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Evaluating Voluntary Measures with Treatment Spillovers: The Case of Coal Combustion Products Partnership

Listed author(s):
  • Lange Ian

    ()

    (University of Stirling)

Voluntary measures have traditionally been evaluated using a similar framework regardless of their structure. The framework assumes that the measure provides partners with a treatment (information, research support, etc.) that will not be transferred to non-partners. In this framework, a voluntary measure is said to be worthwhile if differences are significant between the behavior of partners and non-partners, correcting for the potential endogeneity of becoming a partner. However, voluntary measures take many different forms, some which are expected to have transfers to non-partners (spillovers). The Coal Combustion Products Partnership (C2P2) is a U.S. voluntary program with a structure that is likely to provide treatment spillovers to non-partners. This paper evaluates C2P2 and tests whether treatment spillovers are affecting non-partners' behavior. Results are consistent with a program that would traditionally be considered unsuccessful, but the consideration of treatment spillovers makes it consistent with a successful program.

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Article provided by De Gruyter in its journal The B.E. Journal of Economic Analysis & Policy.

Volume (Year): 9 (2009)
Issue (Month): 1 (September)
Pages: 1-22

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Handle: RePEc:bpj:bejeap:v:9:y:2009:i:1:n:36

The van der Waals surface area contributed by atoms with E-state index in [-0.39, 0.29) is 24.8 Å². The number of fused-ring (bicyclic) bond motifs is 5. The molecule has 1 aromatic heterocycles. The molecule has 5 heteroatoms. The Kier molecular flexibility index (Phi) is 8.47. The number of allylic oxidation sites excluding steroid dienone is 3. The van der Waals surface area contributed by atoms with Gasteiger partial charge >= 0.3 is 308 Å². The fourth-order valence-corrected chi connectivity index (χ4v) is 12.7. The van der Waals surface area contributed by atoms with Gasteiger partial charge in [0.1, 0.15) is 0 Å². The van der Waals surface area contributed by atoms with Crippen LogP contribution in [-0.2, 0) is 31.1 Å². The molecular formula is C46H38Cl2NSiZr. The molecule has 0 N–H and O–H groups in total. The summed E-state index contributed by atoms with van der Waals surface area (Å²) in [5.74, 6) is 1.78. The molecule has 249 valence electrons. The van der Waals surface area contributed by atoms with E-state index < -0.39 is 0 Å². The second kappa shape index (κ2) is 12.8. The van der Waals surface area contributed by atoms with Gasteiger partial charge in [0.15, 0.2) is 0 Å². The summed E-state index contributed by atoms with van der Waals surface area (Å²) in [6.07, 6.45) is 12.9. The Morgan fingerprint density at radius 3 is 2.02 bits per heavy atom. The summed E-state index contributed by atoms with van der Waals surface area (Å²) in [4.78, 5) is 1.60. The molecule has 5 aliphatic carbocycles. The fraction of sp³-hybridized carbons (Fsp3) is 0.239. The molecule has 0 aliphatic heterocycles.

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  1. Khanna, Madhu & Damon, Lisa A., 1999. "EPA's Voluntary 33/50 Program: Impact on Toxic Releases and Economic Performance of Firms," Journal of Environmental Economics and Management, Elsevier, vol. 37(1), pages 1-25, January.
  2. David Roodman, 2006. "How to Do xtabond2: An Introduction to "Difference" and "System" GMM in Stata," Working Papers 103, Center for Global Development.
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  4. Gamper-Rabindran, Shanti, 2006. "Did the EPA's voluntary industrial toxics program reduce emissions? A GIS analysis of distributional impacts and by-media analysis of substitution," Journal of Environmental Economics and Management, Elsevier, vol. 52(1), pages 391-410, July.
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  6. Murdoch, James C. & Sandler, Todd, 1997. "The voluntary provision of a pure public good: The case of reduced CFC emissions and the Montreal Protocol," Journal of Public Economics, Elsevier, vol. 63(3), pages 331-349, February.
  7. Finus, Michael & Tjotta, Sigve, 2003. "The Oslo Protocol on sulfur reduction: the great leap forward?," Journal of Public Economics, Elsevier, vol. 87(9-10), pages 2031-2048, September.
  8. Robert Innes & Abdoul G. Sam, 2008. "Voluntary Pollution Reductions and the Enforcement of Environmental Law: An Empirical Study of the 33/50 Program," Journal of Law and Economics, University of Chicago Press, vol. 51(2), pages 271-296, 05.
  9. Seema Arora & Timothy N. Cason, 1996. "Why Do Firms Volunteer to Exceed Environmental Regulations? Understanding Participation in EPA's 33/50 Program," Land Economics, University of Wisconsin Press, vol. 72(4), pages 413-432.
  10. Arimura, Toshi H. & Darnall, Nicole & Katayama, Hajime, 2009. "Is ISO 14001 a Gateway to More Advanced Voluntary Action? A Case for Green Supply Chain Management," Discussion Papers dp-09-05, Resources For the Future.
  11. Manuel Arellano & Stephen Bond, 1991. "Some Tests of Specification for Panel Data: Monte Carlo Evidence and an Application to Employment Equations," Review of Economic Studies, Oxford University Press, vol. 58(2), pages 277-297.
  12. Thomas P. Lyon & John W. Maxwell, 2007. "Public Voluntary Programs Reconsidered," Working Papers 2007-07, Indiana University, Kelley School of Business, Department of Business Economics and Public Policy.
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